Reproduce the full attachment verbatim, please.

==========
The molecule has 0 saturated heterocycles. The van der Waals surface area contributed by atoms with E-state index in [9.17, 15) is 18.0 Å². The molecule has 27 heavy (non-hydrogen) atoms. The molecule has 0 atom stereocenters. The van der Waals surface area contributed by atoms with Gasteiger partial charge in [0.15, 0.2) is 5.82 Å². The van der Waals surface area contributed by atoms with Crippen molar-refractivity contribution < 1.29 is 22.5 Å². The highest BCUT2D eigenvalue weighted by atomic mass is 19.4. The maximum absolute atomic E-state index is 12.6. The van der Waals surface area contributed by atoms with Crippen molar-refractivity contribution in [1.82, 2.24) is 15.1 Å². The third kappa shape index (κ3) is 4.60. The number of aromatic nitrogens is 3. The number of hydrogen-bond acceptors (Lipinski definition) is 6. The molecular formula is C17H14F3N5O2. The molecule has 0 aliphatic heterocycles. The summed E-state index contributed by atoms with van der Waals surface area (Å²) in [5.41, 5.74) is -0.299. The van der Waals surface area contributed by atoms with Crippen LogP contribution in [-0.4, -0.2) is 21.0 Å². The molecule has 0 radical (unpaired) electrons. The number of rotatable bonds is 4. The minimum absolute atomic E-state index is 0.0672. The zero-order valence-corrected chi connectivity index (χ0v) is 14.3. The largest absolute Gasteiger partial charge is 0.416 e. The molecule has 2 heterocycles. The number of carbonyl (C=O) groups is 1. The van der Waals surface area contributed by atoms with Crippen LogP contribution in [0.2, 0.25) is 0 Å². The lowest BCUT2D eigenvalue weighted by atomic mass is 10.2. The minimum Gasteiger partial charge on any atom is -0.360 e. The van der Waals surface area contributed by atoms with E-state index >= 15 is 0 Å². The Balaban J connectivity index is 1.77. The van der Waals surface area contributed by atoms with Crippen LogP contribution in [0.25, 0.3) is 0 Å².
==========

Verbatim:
The molecule has 0 saturated heterocycles. The van der Waals surface area contributed by atoms with E-state index in [9.17, 15) is 18.0 Å². The molecule has 27 heavy (non-hydrogen) atoms. The molecule has 0 atom stereocenters. The van der Waals surface area contributed by atoms with Gasteiger partial charge in [0.15, 0.2) is 5.82 Å². The van der Waals surface area contributed by atoms with Crippen molar-refractivity contribution < 1.29 is 22.5 Å². The highest BCUT2D eigenvalue weighted by atomic mass is 19.4. The maximum absolute atomic E-state index is 12.6. The van der Waals surface area contributed by atoms with Crippen molar-refractivity contribution in [1.82, 2.24) is 15.1 Å². The third kappa shape index (κ3) is 4.60. The number of aromatic nitrogens is 3. The number of hydrogen-bond acceptors (Lipinski definition) is 6. The molecular formula is C17H14F3N5O2. The molecule has 0 aliphatic heterocycles. The summed E-state index contributed by atoms with van der Waals surface area (Å²) in [5.41, 5.74) is -0.299. The van der Waals surface area contributed by atoms with Crippen LogP contribution in [-0.4, -0.2) is 21.0 Å². The molecule has 0 radical (unpaired) electrons. The number of rotatable bonds is 4. The minimum absolute atomic E-state index is 0.0672. The zero-order valence-corrected chi connectivity index (χ0v) is 14.3. The largest absolute Gasteiger partial charge is 0.416 e. The molecule has 2 heterocycles. The number of carbonyl (C=O) groups is 1. The van der Waals surface area contributed by atoms with Crippen LogP contribution in [0.2, 0.25) is 0 Å². The lowest BCUT2D eigenvalue weighted by atomic mass is 10.2. The minimum Gasteiger partial charge on any atom is -0.360 e. The van der Waals surface area contributed by atoms with E-state index >= 15 is 0 Å². The Balaban J connectivity index is 1.77. The van der Waals surface area contributed by atoms with Crippen LogP contribution in [0.25, 0.3) is 0 Å².